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Retiring city manager Bill Peterson leaves Wood Village role with feeling of fulfillment

PMG PHOTO: SHANNON O. WELLS - Bill Peterson, who just officially retired as Wood Villages city manager since 2011, reflected on his career during some well-deserved down time at Donald L. Robertson Park on Northeast Halsey Street. After toiling as Wood Village's city manager since 2011 — and downscaling duties since fall 2018 — Bill Peterson has now officially retired, passing the full-time administrative torch to longtime city records manager Greg Dirks

To hear him talk, Peterson is as ready to step aside as any 67 year old who's worked in municipal administration roles since Gerald Ford was president might be.

"I started managing cities in 1975," he says. "It was a wonderful opportunity, but it was time somebody else got that opportunity. And I'm so damn glad it's Greg."

Those who know Peterson won't be surprised to learn, however, that he'll stick around in a part-time capacity to help usher the process of building a new Wood Village City Hall in part of Donald L. Robertson Park on Northeast Halsey Street. While he's looking forward to the freedom, flexibility and family time that retirement brings, Peterson — who resides next door to Wood Village in Fairview — also likes having a hand in a project to benefit the city and community. PMG PHOTO: SHANNON O. WELLS - Bill Peterson shows where a new Wood Villlage City Hall is set to be built, in a corner patch of Donald L. Robertson Park. In a part-time role with the city, he will help see the project to completion.

"I'm a 'define yourself by what you do' person," he admits. "The first thing I say when I'm introduced to others is 'What do you do?'"

For Peterson, that answer started changing about a year ago when his full-time employment contract expired in the wake of former Wood Village Mayor Tim Clark's cancer diagnosis.

Before Clark, who died last July, was succeeded by current Mayor Scott Harden, Peterson entered into a part-time contract, earning half of the $132,720 then allotted for a city manager salary. Dirks, a human resources and records manager since 2008, was named city manager and commenced his contract, based on a $118,500 salary, last month. The transition pleases Peterson, who will earn a monthly maximum of $5,365 for his City Hall-related work, on multiple levels.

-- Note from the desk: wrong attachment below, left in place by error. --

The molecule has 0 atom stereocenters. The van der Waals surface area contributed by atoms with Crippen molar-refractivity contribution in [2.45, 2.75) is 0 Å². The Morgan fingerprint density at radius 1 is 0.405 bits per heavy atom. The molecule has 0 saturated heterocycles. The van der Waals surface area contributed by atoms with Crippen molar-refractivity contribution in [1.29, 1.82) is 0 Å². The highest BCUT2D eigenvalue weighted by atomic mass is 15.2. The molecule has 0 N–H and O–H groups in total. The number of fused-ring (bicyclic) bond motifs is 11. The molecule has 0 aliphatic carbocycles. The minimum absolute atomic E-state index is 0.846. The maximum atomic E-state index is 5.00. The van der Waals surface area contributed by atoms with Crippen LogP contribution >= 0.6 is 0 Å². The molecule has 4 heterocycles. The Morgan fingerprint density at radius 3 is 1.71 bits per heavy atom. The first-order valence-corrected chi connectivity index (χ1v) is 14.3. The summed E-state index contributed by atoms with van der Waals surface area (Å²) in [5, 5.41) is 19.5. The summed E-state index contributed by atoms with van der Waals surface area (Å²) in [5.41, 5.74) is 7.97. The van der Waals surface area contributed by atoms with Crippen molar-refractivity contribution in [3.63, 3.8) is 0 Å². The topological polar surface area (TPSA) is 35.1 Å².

"I've been working on mentoring (Dirks) for years," he says. "The city did a full recruitment process. Greg wasn't chosen because he's the Wood Village guy. He was chosen because he was the best applicant, which is delightful."

PMG PHOTO: SHANNON O. WELLS - A native of Casper, Wyo., Bill Peterson worked in city administration and construction industry roles in Riverton, Wyo., and other Oregon locales including Grants Pass and Hermiston.

Inheriting a legacy

Peterson, a Casper, Wyoming, native, looks back with pride on what he's achieved in Wood Village, where he landed after city administration and construction industry roles in Grants Pass. He credits a solidly run city with making his final full-time job easier.

"Wood Village is so historically well managed. When I came to work there, there was well over $3 million in the general fund. Today there's just over $4 million," he says.

And the project to replace the former wood-frame City Hall at Northeast Halsey Street and 238th Drive — where a mixed-use development project is under construction — with a new building, continues the city's legacy of strategic vision and fiscal responsibility.